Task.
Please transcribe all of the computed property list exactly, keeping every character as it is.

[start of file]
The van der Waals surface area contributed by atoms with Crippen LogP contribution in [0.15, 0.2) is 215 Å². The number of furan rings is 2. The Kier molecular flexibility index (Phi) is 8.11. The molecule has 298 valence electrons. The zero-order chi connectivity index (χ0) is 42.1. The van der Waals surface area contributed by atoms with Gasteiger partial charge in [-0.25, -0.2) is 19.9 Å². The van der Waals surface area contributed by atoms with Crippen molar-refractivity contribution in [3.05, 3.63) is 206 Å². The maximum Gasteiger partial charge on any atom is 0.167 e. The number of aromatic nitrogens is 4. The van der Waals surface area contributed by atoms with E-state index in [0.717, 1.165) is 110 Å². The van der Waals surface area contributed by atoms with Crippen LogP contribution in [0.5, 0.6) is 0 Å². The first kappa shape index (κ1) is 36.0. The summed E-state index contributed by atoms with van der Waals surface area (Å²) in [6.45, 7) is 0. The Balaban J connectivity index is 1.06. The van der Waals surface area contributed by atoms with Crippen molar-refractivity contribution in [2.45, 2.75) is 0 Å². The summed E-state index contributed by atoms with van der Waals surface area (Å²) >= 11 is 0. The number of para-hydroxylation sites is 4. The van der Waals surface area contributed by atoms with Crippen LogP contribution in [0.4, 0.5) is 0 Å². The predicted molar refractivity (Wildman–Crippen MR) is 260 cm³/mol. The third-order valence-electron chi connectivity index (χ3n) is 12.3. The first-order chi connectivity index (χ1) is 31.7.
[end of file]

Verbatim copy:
The van der Waals surface area contributed by atoms with Crippen LogP contribution in [0.15, 0.2) is 215 Å². The number of furan rings is 2. The Kier molecular flexibility index (Phi) is 8.11. The molecule has 298 valence electrons. The zero-order chi connectivity index (χ0) is 42.1. The van der Waals surface area contributed by atoms with Gasteiger partial charge in [-0.25, -0.2) is 19.9 Å². The van der Waals surface area contributed by atoms with Crippen molar-refractivity contribution in [3.05, 3.63) is 206 Å². The maximum Gasteiger partial charge on any atom is 0.167 e. The number of aromatic nitrogens is 4. The van der Waals surface area contributed by atoms with E-state index in [0.717, 1.165) is 110 Å². The van der Waals surface area contributed by atoms with Crippen LogP contribution in [0.5, 0.6) is 0 Å². The first kappa shape index (κ1) is 36.0. The summed E-state index contributed by atoms with van der Waals surface area (Å²) in [6.45, 7) is 0. The Balaban J connectivity index is 1.06. The van der Waals surface area contributed by atoms with Crippen molar-refractivity contribution in [2.45, 2.75) is 0 Å². The summed E-state index contributed by atoms with van der Waals surface area (Å²) >= 11 is 0. The number of para-hydroxylation sites is 4. The van der Waals surface area contributed by atoms with Crippen LogP contribution in [0.4, 0.5) is 0 Å². The predicted molar refractivity (Wildman–Crippen MR) is 260 cm³/mol. The third-order valence-electron chi connectivity index (χ3n) is 12.3. The first-order chi connectivity index (χ1) is 31.7.